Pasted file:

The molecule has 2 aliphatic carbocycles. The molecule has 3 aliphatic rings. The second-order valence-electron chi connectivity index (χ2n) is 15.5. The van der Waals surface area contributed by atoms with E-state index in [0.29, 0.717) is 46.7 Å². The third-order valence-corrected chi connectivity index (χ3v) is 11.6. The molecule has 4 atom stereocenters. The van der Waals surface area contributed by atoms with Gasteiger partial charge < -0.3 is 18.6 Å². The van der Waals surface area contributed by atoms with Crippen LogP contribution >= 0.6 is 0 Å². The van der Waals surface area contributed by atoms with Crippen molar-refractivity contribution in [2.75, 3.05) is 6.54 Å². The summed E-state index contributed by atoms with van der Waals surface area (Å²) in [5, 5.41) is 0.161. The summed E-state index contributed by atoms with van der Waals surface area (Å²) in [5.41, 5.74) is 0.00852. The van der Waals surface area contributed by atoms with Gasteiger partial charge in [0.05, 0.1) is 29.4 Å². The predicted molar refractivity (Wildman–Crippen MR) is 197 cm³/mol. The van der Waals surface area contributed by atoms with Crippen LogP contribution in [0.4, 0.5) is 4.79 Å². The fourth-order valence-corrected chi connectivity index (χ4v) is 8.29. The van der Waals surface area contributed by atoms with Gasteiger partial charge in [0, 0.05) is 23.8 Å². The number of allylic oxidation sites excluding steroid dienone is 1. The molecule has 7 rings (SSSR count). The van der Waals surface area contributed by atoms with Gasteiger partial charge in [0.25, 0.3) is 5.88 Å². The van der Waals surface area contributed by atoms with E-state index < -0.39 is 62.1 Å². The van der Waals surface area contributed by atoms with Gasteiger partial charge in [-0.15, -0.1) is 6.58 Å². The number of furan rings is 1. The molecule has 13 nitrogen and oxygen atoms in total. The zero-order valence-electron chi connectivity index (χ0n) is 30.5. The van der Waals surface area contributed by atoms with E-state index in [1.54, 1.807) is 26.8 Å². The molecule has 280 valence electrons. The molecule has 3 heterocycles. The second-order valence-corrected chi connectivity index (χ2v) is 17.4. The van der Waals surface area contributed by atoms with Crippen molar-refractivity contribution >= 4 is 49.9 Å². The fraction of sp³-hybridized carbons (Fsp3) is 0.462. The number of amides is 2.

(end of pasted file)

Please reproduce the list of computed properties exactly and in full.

The molecule has 2 aliphatic carbocycles. The molecule has 3 aliphatic rings. The second-order valence-electron chi connectivity index (χ2n) is 15.5. The van der Waals surface area contributed by atoms with E-state index in [0.29, 0.717) is 46.7 Å². The third-order valence-corrected chi connectivity index (χ3v) is 11.6. The molecule has 4 atom stereocenters. The van der Waals surface area contributed by atoms with Gasteiger partial charge < -0.3 is 18.6 Å². The van der Waals surface area contributed by atoms with Crippen LogP contribution >= 0.6 is 0 Å². The van der Waals surface area contributed by atoms with Crippen molar-refractivity contribution in [2.75, 3.05) is 6.54 Å². The summed E-state index contributed by atoms with van der Waals surface area (Å²) in [5, 5.41) is 0.161. The summed E-state index contributed by atoms with van der Waals surface area (Å²) in [5.41, 5.74) is 0.00852. The van der Waals surface area contributed by atoms with Gasteiger partial charge in [0.05, 0.1) is 29.4 Å². The predicted molar refractivity (Wildman–Crippen MR) is 197 cm³/mol. The van der Waals surface area contributed by atoms with Crippen LogP contribution in [0.4, 0.5) is 4.79 Å². The fourth-order valence-corrected chi connectivity index (χ4v) is 8.29. The van der Waals surface area contributed by atoms with Gasteiger partial charge in [0, 0.05) is 23.8 Å². The number of allylic oxidation sites excluding steroid dienone is 1. The molecule has 7 rings (SSSR count). The van der Waals surface area contributed by atoms with Gasteiger partial charge in [0.25, 0.3) is 5.88 Å². The van der Waals surface area contributed by atoms with E-state index < -0.39 is 62.1 Å². The van der Waals surface area contributed by atoms with Gasteiger partial charge in [-0.15, -0.1) is 6.58 Å². The number of furan rings is 1. The molecule has 13 nitrogen and oxygen atoms in total. The zero-order valence-electron chi connectivity index (χ0n) is 30.5. The van der Waals surface area contributed by atoms with E-state index in [1.54, 1.807) is 26.8 Å². The molecule has 280 valence electrons. The molecule has 3 heterocycles. The second-order valence-corrected chi connectivity index (χ2v) is 17.4. The van der Waals surface area contributed by atoms with Crippen molar-refractivity contribution >= 4 is 49.9 Å². The fraction of sp³-hybridized carbons (Fsp3) is 0.462. The number of amides is 2.